Trim is a town in County Meath, Ireland. It is situated on the River Boyne and has a population of 8,268. The town is noted for Trim Castle - the largest Cambro-Norman castle in Ireland. It was once the county town but today that honour belongs to Navan. One of the two cathedrals of the United Dioceses of Meath and Kildare - St Patrick's cathedral - is located north of the river. Trim won the Irish Tidy Towns Competition in 1972 and 1984 and was the joint winner with Ballyconnell in 1974.
Places of interest :
* St Patrick's church (Roman Catholic), Church Street
St. Patrick's cathedral church (Church of Ireland), Loman Street. It is reputed to be the oldest Anglican Church in Ireland (disputed by a church in Armagh which claims its 20 years older than the Trim Church). The original church lies in ruins behind the current newer church which faces onto Loman Street from behind a large boundary wall.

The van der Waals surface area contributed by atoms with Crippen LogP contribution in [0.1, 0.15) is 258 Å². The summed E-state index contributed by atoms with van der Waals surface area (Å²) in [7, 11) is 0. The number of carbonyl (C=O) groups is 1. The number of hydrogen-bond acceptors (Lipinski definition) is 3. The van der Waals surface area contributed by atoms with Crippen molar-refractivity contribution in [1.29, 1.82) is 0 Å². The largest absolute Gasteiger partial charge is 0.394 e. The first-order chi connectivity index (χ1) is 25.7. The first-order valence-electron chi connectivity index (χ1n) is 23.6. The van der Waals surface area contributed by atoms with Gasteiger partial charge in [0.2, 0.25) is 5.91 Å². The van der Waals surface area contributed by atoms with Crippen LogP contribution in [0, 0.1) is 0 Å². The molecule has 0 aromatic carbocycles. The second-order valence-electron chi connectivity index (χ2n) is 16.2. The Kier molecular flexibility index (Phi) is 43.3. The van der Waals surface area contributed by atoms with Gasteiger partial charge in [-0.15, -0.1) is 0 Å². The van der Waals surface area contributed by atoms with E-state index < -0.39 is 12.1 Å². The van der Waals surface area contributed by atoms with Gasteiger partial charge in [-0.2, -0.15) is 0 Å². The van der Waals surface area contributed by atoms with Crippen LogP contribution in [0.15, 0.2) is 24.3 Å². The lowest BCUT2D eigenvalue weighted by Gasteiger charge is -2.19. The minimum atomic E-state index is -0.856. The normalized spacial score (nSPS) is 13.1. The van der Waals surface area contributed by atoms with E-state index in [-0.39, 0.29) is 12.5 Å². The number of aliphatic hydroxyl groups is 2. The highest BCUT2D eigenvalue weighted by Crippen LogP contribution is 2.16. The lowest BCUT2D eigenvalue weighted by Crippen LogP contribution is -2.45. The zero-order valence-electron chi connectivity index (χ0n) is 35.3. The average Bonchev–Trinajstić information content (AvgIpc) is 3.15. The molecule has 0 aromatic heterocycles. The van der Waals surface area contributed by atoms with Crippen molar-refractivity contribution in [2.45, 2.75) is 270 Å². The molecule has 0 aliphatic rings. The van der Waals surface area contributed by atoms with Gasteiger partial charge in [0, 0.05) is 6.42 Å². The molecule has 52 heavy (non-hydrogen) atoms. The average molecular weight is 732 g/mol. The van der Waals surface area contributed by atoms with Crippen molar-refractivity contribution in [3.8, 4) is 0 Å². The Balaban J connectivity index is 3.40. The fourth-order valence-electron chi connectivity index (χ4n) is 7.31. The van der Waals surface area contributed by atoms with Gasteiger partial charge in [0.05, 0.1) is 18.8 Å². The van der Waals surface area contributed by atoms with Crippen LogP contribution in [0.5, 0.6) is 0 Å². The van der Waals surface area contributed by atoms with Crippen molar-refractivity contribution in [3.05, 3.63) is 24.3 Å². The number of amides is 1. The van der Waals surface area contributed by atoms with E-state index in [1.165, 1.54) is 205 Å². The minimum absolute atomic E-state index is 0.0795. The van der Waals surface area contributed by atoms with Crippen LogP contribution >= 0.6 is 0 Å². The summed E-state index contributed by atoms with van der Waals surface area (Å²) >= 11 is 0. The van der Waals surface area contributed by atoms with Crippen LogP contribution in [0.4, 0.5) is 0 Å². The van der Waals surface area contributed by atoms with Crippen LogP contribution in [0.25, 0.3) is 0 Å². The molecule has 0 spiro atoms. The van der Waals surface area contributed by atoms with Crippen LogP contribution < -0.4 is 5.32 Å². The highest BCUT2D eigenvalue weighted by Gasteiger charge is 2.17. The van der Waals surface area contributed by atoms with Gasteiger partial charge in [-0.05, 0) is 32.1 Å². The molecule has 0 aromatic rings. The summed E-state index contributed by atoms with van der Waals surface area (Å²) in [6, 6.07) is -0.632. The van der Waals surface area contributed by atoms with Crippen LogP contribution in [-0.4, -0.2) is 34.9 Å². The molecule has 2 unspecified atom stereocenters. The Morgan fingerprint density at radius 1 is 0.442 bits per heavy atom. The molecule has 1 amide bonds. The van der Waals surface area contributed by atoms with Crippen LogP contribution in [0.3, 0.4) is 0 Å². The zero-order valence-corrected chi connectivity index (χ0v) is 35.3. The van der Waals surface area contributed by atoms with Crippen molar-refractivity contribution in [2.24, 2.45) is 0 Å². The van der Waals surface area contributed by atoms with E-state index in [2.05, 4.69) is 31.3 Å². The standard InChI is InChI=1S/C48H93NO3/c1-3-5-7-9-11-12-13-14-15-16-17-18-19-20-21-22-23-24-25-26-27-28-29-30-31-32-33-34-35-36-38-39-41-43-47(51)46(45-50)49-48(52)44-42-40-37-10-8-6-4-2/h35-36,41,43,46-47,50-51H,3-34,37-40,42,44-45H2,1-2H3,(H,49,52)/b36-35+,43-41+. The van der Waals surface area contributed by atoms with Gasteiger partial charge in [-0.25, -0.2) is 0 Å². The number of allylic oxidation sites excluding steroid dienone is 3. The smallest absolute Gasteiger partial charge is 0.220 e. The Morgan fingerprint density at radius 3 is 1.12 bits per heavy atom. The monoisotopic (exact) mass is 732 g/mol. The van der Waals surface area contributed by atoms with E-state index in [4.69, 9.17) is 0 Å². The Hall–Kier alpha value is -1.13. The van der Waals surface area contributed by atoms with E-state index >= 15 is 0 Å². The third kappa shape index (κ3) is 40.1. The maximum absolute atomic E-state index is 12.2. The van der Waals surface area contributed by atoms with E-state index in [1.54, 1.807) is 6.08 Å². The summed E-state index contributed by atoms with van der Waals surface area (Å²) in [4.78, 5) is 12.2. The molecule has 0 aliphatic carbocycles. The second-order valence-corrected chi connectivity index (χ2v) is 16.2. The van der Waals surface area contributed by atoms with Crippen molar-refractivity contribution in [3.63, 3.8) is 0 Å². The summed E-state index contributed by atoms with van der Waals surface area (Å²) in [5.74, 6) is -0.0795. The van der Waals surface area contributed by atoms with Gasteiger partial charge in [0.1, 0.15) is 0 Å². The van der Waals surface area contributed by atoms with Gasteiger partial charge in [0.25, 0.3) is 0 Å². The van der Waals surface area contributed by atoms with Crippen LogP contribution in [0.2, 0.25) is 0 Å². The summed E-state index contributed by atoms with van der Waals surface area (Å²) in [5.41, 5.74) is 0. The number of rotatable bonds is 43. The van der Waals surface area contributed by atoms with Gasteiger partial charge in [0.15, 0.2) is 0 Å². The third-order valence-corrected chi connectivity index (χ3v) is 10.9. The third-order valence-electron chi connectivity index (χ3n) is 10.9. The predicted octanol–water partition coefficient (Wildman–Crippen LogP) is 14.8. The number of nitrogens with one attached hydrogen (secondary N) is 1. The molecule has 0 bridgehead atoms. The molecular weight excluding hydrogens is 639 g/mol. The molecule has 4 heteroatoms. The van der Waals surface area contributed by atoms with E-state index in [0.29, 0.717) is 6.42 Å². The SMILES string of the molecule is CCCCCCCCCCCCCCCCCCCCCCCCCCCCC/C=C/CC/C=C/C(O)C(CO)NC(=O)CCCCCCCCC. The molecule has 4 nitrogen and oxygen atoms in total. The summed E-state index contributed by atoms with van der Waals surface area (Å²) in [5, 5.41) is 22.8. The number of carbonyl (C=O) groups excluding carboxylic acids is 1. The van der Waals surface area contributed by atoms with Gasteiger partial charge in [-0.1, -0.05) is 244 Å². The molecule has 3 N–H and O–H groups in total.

* Trim Castle, the largest Cambro-Norman castle in Ireland which was built by Hugh de Lacy, Lord of Meath. It was used in the production of the film Braveheart.
* The Town Hall, known locally as the Market House, is reputed to have been one of Thin Lizzy's first concert venues, and has seen U2 and several other noted bands play there over the years.
* The yellow steeple (named so for the way the sun sets and rises on it in the giving it a yellow colour), the remains of a 14th-century St. Mary's Abbey on a hillside near the town centre, is the tallest building in Trim and can be seen for kilometres around the town.
* Trim Town Walls - Though not much remains of the original walls of Trim, the "sheep's gate" stands near the 'yellow steeple' and the castle. The wall in this area is in ruins but it marks the original town boundary, the only intact part of the wall stands on Loman Street It is not marked by any signs but it starts around the front of St. Patrick's Anglican church and runs down to 'The Priory Pub'.